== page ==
Examining the Cost of Customer Acquisition in the Age of Walled Gardens

A convergence of disruption, technological advancements, and internet culture has driven a sea change in the way people make purchasing decisions. This in turn forces marketers to adapt, altering the process and costs associated with acquiring customers.

Consumers shift between mobile, desktop, tablet, apps, web, on-demand TV, live streams, digital ads, social media, and a host of other digital formats that weren’t previously part of marketers’ consideration with a fluidity that makes it incredibly difficult to track. It’s harder than ever for marketers to stitch all of this behavior together into a unified picture of a customer; let alone lead them through a linear customer funnel.

It’s not like marketers are without tools to operate in this complicated environment. Approaches like people-based marketing and persona marketing enable marketers to stitch together data from disparate devices to better construct customer profiles. But this isn’t cheap, and as these costs rise so too does the cost of customer acquisition.

“[Customer acquisition] is pretty costly,” said Sanjay Wahi, VP of product management and analytics at the performance marketing engine for travel, Sojern.

Data drives everything for marketers. It’s through the reams of data marketers collect through normal business operations, email, and sales that they are able to gauge what channels perform best for acquiring customers in today’s environment. Data is also a key component in the aforementioned practices of people-based and persona marketing; marketing strategies that embrace the chaotic nature of digital, and focuses on the way individuals behave across devices and channels, as opposed to how any one channel is used by consumers.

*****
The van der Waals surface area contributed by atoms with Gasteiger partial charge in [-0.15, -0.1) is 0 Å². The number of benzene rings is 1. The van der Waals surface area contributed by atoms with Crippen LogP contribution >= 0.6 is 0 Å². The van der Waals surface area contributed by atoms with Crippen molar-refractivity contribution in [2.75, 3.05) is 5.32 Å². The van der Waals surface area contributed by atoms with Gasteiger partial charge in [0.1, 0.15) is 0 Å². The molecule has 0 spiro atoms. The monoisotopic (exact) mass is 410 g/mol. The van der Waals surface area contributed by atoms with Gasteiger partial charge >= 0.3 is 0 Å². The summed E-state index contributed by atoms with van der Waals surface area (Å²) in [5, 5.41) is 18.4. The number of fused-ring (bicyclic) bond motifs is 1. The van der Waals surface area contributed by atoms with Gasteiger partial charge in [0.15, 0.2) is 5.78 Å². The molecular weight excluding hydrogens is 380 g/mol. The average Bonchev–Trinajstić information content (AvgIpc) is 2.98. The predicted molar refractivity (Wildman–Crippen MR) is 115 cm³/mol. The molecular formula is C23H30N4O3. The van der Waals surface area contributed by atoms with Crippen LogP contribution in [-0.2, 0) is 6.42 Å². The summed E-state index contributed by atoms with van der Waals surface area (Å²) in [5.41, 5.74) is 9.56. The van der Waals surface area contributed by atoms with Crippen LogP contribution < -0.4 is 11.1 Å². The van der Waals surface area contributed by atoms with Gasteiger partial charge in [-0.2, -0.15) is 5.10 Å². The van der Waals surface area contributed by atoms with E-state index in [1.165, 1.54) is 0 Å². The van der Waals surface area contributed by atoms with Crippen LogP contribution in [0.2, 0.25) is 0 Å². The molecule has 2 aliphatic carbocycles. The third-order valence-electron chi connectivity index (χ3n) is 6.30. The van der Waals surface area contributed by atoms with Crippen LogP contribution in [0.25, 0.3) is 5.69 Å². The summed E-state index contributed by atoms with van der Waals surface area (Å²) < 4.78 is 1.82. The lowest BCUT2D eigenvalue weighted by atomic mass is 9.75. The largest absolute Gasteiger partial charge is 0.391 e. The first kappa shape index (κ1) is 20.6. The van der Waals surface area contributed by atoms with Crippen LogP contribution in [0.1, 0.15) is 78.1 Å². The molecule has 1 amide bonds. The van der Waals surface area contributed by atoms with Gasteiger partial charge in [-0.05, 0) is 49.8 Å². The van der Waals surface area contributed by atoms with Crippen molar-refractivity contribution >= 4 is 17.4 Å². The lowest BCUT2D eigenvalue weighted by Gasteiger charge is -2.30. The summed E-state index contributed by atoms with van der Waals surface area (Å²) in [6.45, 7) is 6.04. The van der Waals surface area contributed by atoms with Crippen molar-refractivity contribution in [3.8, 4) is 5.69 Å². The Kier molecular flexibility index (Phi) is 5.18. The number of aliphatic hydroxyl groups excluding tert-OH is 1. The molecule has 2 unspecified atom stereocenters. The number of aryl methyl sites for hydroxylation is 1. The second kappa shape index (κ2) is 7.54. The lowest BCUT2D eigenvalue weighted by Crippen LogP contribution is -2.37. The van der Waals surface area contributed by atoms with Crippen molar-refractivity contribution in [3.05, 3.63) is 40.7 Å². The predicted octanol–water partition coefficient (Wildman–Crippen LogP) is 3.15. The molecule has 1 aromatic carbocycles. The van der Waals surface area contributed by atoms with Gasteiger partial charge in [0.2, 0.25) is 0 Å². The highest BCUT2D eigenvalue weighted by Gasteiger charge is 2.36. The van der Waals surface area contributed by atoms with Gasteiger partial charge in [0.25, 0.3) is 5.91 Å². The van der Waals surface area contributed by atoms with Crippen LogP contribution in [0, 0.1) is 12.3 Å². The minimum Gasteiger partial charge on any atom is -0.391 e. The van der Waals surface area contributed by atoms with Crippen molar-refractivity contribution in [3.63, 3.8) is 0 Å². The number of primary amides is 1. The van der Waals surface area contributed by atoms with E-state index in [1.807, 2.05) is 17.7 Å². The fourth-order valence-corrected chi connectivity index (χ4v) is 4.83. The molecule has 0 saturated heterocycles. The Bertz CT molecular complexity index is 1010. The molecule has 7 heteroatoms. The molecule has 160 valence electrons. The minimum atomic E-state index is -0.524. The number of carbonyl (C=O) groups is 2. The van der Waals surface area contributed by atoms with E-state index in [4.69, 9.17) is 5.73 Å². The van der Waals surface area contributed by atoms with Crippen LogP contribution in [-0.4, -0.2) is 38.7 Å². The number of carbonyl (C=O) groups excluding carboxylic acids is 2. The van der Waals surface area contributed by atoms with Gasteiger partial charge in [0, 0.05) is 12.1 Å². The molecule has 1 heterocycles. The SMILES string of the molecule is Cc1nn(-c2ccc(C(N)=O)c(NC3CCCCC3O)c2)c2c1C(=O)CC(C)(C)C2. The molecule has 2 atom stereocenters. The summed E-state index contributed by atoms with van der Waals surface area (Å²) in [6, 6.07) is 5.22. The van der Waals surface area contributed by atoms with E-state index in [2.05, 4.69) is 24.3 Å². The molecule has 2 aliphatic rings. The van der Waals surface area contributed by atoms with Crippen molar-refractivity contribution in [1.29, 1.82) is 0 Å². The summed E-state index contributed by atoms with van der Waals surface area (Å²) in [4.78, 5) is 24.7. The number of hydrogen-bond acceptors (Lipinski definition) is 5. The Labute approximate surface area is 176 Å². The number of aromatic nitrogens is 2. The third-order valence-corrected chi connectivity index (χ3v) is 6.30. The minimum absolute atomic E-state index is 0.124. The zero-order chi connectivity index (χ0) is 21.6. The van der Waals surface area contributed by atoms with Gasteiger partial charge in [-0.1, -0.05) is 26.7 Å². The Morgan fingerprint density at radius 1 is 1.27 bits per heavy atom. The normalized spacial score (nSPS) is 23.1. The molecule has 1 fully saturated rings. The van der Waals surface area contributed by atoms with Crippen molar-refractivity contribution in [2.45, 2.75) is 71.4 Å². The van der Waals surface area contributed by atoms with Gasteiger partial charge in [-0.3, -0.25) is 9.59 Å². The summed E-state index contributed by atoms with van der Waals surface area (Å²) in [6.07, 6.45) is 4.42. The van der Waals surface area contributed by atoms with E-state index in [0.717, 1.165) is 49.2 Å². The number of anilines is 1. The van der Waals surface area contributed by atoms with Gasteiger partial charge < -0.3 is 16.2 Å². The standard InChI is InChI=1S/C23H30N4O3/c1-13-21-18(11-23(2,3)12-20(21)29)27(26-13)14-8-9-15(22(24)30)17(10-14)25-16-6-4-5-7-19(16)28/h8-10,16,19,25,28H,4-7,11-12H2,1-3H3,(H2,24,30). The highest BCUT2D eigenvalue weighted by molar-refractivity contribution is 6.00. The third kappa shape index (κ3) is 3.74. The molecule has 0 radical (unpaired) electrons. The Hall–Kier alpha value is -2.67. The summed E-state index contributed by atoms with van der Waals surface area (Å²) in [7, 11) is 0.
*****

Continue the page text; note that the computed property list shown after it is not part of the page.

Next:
People-based is a big opportunity, one that affords marketers the opportunity to make sense of the customer journey again, and thereby understand the costs of acquiring new customers. But for all the data companies have, they do not have it perfectly centralized to the point that a true customer journey can be mapped; at least not to the degree that the so called “walled garden” companies have done.

These walled gardens—the culture-defining tech companies that run the digital world, like Amazon, Facebook, and Google—have highly sophisticated, and deeply integrated data systems in place.

Google, for example, can connect a user from their phone to their email, any and all Google apps,  and any web membership or application that allows Google email registration. This is true mastery of  first-party data, and Google and its ilk have a near monopolistic hold on the data that flows through their massive networks.

“The walled gardens like Facebook and Google have very rich first-party data at scale… Overall, customer acquisition [costs] could be increasing based on that paradigm,” says Michael Connolly, CEO at the ad tech company Sonobi.

In a world surrounded by walled gardens, the costs of customer acquisition is one of opportunity. Spend all of your budget within walled gardens, or invest in a data infrastructure that rivals them. Depending on the company in question, the milage of either option varies.

“From an advertising and agency perspective, sometimes it’s just easier to go to social or Google. It’s a more predictable outcome,” Connolly says. “That would explain why 92% of the growth we saw in digital went to walled gardens, and not premium publishing brands.”

On the flip side, smaller, growth-minded businesses can avoid some of the costs of marketing technology investment, and shift more budget to a Google or Facebook, where they can reach a high quality audience of potential customers at scale. They won’t own these audiences wholly, but the new business can go toward a more sophisticated data structure that allows for a more even spend between walled gardens and in-house. Regardless of the walled-garden-to-tech-investment ratio, marketers need a bit of both if they want to reach new people in today’s environment.

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